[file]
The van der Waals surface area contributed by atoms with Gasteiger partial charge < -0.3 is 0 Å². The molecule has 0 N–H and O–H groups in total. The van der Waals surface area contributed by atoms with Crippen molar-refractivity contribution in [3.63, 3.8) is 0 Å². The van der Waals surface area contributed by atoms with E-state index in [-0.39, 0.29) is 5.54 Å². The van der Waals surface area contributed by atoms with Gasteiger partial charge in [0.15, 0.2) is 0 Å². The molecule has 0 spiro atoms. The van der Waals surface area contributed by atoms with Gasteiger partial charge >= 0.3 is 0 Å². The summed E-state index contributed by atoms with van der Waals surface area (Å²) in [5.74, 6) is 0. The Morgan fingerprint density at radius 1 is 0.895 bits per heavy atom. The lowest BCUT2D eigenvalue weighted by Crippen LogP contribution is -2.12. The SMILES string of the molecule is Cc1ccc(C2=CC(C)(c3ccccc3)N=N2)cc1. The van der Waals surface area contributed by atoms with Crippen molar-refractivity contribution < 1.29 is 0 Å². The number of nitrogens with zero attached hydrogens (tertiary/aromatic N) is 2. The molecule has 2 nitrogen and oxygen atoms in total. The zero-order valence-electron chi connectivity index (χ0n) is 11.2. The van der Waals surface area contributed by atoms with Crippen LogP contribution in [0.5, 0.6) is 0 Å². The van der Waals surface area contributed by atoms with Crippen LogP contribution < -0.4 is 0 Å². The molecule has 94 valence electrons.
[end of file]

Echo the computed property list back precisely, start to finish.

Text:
The van der Waals surface area contributed by atoms with Gasteiger partial charge < -0.3 is 0 Å². The molecule has 0 N–H and O–H groups in total. The van der Waals surface area contributed by atoms with Crippen molar-refractivity contribution in [3.63, 3.8) is 0 Å². The van der Waals surface area contributed by atoms with E-state index in [-0.39, 0.29) is 5.54 Å². The van der Waals surface area contributed by atoms with Gasteiger partial charge in [0.15, 0.2) is 0 Å². The molecule has 0 spiro atoms. The van der Waals surface area contributed by atoms with Gasteiger partial charge >= 0.3 is 0 Å². The summed E-state index contributed by atoms with van der Waals surface area (Å²) in [5.74, 6) is 0. The Morgan fingerprint density at radius 1 is 0.895 bits per heavy atom. The lowest BCUT2D eigenvalue weighted by Crippen LogP contribution is -2.12. The SMILES string of the molecule is Cc1ccc(C2=CC(C)(c3ccccc3)N=N2)cc1. The van der Waals surface area contributed by atoms with Crippen molar-refractivity contribution < 1.29 is 0 Å². The number of nitrogens with zero attached hydrogens (tertiary/aromatic N) is 2. The molecule has 2 nitrogen and oxygen atoms in total. The zero-order valence-electron chi connectivity index (χ0n) is 11.2. The van der Waals surface area contributed by atoms with Crippen LogP contribution in [0.5, 0.6) is 0 Å². The van der Waals surface area contributed by atoms with Crippen LogP contribution < -0.4 is 0 Å². The molecule has 94 valence electrons.